DAIKON-FUROFUKI-5

Make a cross shallow cut on both sides. There are many reasons for doin this!

DAIKON-FUROFUKI-6

Fill a large pot with enough water to cover the daikon. Add konbu/seweed. drop the daikon in water.
Let simmer over a light fire for about an hour or until the daikon ha become soft. If daikon emerge because of insufficient water, add hot wter (cold would stop the cooking!) so as to cover the daikon.

DAIKON-FUROFUKI-7

Adding rice to the daikon (form the start) will sweeten it and also help whiten it.

DAIKON-FUROFUKI-8

While the daikon is simmering prepare the sauce with white miso, red miso, mirin, sugar, sake and konbu dashi soup stock.
This is when your taste preferences can be taken into account!

Cook all the ingredients together in pan stirring all the time with wooden spoon.
Cook until you obtain a thick paste.

Serve the daikon topped with sauce and sprinkled with ground sesame (irigoma). sesame seeds can be served whole, too, naturally!
Serve it together with its steamed leaves!

It can served hot in winter or cold in summer!
Enjoy!

RECOMMENDED RELATED WEBSITES

Shop with Intent by Debbie
BULA KANA in Fiji
Kraemer’s Culinary blog by Frank Kraemer in New York,Tokyo Food File by Robbie Swinnerton, Green Tea Club by Satoshi Nihonyanagi in Shizuoka!, Mind Some by Tina in Taiwan, Le Manger by Camille Oger (French), The Indian Tourist, Masala Herb by Helene Dsouza in Goa, India, Mummy I Can Cook! by Shu Han in London, Pierre.Cuisine, Francescannotwrite, My White Kitchen, Foodhoe, Chucks Eats, Things that Fizz & Stuff, Five Euro Food by Charles,Red Shallot Kitchen by Priscilla,With a Glass, Nami | Just One Cookbook, Peach Farm Studio, Clumsyfingers by Xethia, PepperBento, Hapabento, Kitchen Cow, Lunch In A Box, Susan at Arkonlite, Vegan Lunch Box; Tokyo Tom Baker, Daily Food Porn/Osaka, Only Nature Food Porn, Happy Little Bento, J-Mama’s Kitchen, Cook, Eat, Play, Repeat, Bento Lunch Blog (German), Adventures In Bento, Anna The Red’s Bento Factory, Ohayo Bento,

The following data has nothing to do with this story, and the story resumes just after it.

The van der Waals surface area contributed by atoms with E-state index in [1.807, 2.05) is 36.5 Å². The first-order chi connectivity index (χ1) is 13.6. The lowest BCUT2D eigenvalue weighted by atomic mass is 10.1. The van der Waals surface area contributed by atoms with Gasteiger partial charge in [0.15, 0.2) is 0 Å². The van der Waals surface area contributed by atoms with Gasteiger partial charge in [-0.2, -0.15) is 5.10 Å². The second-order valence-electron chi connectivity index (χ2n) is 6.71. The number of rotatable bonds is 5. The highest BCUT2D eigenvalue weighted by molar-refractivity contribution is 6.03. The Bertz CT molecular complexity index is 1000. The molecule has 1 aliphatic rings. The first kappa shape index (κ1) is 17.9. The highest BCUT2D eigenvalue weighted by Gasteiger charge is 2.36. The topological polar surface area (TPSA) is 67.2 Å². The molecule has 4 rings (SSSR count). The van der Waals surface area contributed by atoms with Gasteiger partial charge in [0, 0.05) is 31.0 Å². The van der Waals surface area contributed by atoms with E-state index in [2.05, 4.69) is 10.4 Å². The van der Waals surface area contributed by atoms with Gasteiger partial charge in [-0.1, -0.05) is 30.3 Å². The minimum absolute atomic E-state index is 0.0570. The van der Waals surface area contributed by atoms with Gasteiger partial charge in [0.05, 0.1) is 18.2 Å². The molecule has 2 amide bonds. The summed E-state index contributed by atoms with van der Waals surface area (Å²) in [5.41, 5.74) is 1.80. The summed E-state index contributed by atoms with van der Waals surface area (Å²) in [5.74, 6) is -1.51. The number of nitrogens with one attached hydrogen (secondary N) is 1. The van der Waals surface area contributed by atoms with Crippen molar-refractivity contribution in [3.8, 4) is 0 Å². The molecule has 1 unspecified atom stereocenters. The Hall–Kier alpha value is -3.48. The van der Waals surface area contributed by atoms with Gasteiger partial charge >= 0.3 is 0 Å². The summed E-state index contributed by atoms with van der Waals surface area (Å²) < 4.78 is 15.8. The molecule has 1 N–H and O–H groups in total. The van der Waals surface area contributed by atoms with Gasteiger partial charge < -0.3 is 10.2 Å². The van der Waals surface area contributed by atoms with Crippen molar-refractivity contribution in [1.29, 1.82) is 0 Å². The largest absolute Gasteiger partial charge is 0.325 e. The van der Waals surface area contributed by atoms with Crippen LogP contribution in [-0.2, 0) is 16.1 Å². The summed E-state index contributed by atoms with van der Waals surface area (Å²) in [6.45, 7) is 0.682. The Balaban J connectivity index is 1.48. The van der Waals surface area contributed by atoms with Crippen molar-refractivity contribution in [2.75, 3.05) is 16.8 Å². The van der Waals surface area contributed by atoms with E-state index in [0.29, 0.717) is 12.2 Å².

Must-see tasting websites:

-Sake: Tokyo Through The Drinking Glass, Tokyo Foodcast, Urban Sake, Sake World
-Wine: Palate To Pen, Warren Bobrow, Cellar Tours, Ancient Fire Wines Blog
-Beer: Another Pint, Please!, Beering In Good Mind: All about Craft Beer in Kansai by Nevitt Reagan!
-Whisky: Nonjatta: All about whisky in Japan by Stefan Van Eycken
-Japanese Pottery to enjoy your favourite drinks: Yellin Yakimono Gallery

Non gastronomy must-see sites by Shizuoka Residents

HIGHOCTANE/HAIOKU by Nick Itoh in Shizuoka City

Japanese Gastronomy: Vegan Red Miso Dressing

This posting has been prompted by vegan and vegetarian friends who wanted to get some information for a red miso dipping sauce.